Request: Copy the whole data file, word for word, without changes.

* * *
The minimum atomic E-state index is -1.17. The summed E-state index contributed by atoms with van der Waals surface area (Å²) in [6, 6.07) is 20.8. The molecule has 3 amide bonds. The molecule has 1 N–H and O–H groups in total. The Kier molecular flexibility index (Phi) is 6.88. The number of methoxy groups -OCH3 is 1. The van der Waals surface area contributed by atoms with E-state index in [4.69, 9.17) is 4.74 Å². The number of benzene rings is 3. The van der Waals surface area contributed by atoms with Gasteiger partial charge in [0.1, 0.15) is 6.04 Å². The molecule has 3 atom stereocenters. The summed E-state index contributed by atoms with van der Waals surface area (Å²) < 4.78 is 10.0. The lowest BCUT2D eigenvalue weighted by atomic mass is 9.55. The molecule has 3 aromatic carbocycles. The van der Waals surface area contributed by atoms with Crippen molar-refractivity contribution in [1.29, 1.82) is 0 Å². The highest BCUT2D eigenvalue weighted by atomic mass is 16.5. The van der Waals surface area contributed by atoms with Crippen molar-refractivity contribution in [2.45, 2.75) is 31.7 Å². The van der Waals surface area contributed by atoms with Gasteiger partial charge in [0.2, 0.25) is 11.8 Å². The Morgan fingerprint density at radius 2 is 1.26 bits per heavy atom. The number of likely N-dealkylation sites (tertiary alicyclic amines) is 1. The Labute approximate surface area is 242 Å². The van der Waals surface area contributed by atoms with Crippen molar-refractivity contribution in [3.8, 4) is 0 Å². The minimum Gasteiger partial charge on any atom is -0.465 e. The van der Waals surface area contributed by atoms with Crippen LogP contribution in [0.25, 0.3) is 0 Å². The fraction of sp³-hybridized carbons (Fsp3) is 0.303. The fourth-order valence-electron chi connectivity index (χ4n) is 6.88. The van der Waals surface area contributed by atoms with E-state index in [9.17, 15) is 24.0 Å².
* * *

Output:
The minimum atomic E-state index is -1.17. The summed E-state index contributed by atoms with van der Waals surface area (Å²) in [6, 6.07) is 20.8. The molecule has 3 amide bonds. The molecule has 1 N–H and O–H groups in total. The Kier molecular flexibility index (Phi) is 6.88. The number of methoxy groups -OCH3 is 1. The van der Waals surface area contributed by atoms with E-state index in [4.69, 9.17) is 4.74 Å². The number of benzene rings is 3. The van der Waals surface area contributed by atoms with Gasteiger partial charge in [0.1, 0.15) is 6.04 Å². The molecule has 3 atom stereocenters. The summed E-state index contributed by atoms with van der Waals surface area (Å²) < 4.78 is 10.0. The lowest BCUT2D eigenvalue weighted by atomic mass is 9.55. The molecule has 3 aromatic carbocycles. The van der Waals surface area contributed by atoms with Crippen molar-refractivity contribution in [1.29, 1.82) is 0 Å². The highest BCUT2D eigenvalue weighted by atomic mass is 16.5. The van der Waals surface area contributed by atoms with Crippen molar-refractivity contribution in [2.45, 2.75) is 31.7 Å². The van der Waals surface area contributed by atoms with Gasteiger partial charge in [0.2, 0.25) is 11.8 Å². The Morgan fingerprint density at radius 2 is 1.26 bits per heavy atom. The number of likely N-dealkylation sites (tertiary alicyclic amines) is 1. The Labute approximate surface area is 242 Å². The van der Waals surface area contributed by atoms with Crippen molar-refractivity contribution in [3.8, 4) is 0 Å². The minimum Gasteiger partial charge on any atom is -0.465 e. The van der Waals surface area contributed by atoms with Crippen LogP contribution in [0.25, 0.3) is 0 Å². The fraction of sp³-hybridized carbons (Fsp3) is 0.303. The fourth-order valence-electron chi connectivity index (χ4n) is 6.88. The van der Waals surface area contributed by atoms with E-state index in [9.17, 15) is 24.0 Å².